Background: First-generation antipsychotics have been the treatment of choice for acute mania with or without psychosis. However, because these agents may cause severe side effects and may worsen depressive symptoms in patients with bipolar disorder, they have limited use in these patients. Second-generation antipsychotics developed over the past few years have proven to be effective in the treatment of acute mania in bipolar disorder. These medications cause fewer side effects than the first-generation agents, do not appear to induce depressive episodes, and may have some antidepressant effect. One recent study found that there is significant variation in practice patterns when treating acute mania in bipolar disorder. To answer concerns about the effectiveness and safety of second-generation antipsychotics for this indication, Scherk and colleagues performed a meta-analysis of published randomized controlled trials.
The Study: The authors searched the PsiTri and Medline databases for published and unpublished randomized controlled trials evaluating the effectiveness of second-generation antipsychotics in the treatment of acute mania in bipolar disorder. (PsiTri registers controlled trials that compile the published studies for the mental health field from all Cochrane review groups.) The second-generation antipsychotics included aripiprazole (Abilify), clozapine (Clozaril), olanzapine (Zyprexa), quetiapine (Seroquel), risperidone (Risperdal), ziprasidone (Geodon), and zotepine (Zoleptil). The primary outcome extracted from the literature was the mean change in the Young Mania Rating Scale score or similar scale scores from baseline to end point. Other outcome measures were response rate, effectiveness criteria (e.g., rates of dropout because of side effects or lack of effect), weight gain, rate of somnolence, and extrapyramidal symptoms.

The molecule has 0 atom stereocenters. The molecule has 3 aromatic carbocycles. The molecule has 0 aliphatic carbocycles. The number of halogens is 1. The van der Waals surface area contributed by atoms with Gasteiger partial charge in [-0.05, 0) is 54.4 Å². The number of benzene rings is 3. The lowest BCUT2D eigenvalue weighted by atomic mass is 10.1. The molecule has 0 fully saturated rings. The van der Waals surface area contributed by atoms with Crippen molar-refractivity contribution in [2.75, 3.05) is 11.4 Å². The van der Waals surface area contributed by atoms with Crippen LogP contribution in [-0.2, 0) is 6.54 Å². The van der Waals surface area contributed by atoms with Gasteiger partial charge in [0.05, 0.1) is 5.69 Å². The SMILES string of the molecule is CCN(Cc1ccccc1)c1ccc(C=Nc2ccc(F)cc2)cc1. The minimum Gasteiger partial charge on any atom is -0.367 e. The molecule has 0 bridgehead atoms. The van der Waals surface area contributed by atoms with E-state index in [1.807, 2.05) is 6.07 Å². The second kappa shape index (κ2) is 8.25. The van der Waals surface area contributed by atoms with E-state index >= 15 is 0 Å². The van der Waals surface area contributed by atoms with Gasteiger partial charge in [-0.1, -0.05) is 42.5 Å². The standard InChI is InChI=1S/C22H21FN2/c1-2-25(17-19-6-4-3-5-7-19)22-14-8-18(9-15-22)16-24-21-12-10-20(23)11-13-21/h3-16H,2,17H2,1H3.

Results: Twenty-four studies met the inclusion criteria, with a total of 6,187 patients. The studies compared second-generation antipsychotics with placebo, mood stabilizers, placebo in addition to mood stabilizers, or haloperidol (Haldol). Second-generation antipsychotics were significantly more effective than placebo and had effectivity similar to that of mood stabilizers. Participants who received the combination of second-generation antipsychotic and mood stabilizers had better response than those who were treated with only a mood stabilizer. Response rates for second-generation antipsychotics and haloperidol were similar. With regard to side effects, some second-generation antipsychotics were associated with an increased risk of extrapyramidal symptoms and somnolence compared with placebo.
Conclusion: Published data suggest that second-generation antipsychotics in addition to mood stabilizers are the best treatment strategy for acute mania. This combination resulted in greater reduction in mania scores, better response rates, and fewer dropouts resulting from ineffective treatment.